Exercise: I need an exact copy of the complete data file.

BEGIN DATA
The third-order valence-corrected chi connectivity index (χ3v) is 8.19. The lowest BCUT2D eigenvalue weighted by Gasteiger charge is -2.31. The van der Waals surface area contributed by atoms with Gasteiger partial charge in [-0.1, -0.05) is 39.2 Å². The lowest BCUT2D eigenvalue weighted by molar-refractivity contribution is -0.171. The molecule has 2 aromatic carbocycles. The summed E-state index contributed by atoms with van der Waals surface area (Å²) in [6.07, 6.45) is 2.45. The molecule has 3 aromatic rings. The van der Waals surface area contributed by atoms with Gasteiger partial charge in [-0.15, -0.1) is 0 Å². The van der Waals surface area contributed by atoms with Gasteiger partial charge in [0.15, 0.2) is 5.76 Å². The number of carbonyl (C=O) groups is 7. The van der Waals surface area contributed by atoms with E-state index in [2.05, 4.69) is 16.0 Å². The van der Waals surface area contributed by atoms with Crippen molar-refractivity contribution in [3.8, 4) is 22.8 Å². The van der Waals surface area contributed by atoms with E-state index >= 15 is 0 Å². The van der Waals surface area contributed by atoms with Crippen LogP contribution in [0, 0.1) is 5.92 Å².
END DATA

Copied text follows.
The third-order valence-corrected chi connectivity index (χ3v) is 8.19. The lowest BCUT2D eigenvalue weighted by Gasteiger charge is -2.31. The van der Waals surface area contributed by atoms with Gasteiger partial charge in [-0.1, -0.05) is 39.2 Å². The lowest BCUT2D eigenvalue weighted by molar-refractivity contribution is -0.171. The molecule has 2 aromatic carbocycles. The summed E-state index contributed by atoms with van der Waals surface area (Å²) in [6.07, 6.45) is 2.45. The molecule has 3 aromatic rings. The van der Waals surface area contributed by atoms with Gasteiger partial charge in [-0.15, -0.1) is 0 Å². The van der Waals surface area contributed by atoms with Gasteiger partial charge in [0.15, 0.2) is 5.76 Å². The number of carbonyl (C=O) groups is 7. The van der Waals surface area contributed by atoms with E-state index in [2.05, 4.69) is 16.0 Å². The van der Waals surface area contributed by atoms with Crippen molar-refractivity contribution in [3.8, 4) is 22.8 Å². The van der Waals surface area contributed by atoms with E-state index >= 15 is 0 Å². The van der Waals surface area contributed by atoms with Crippen LogP contribution in [0, 0.1) is 5.92 Å².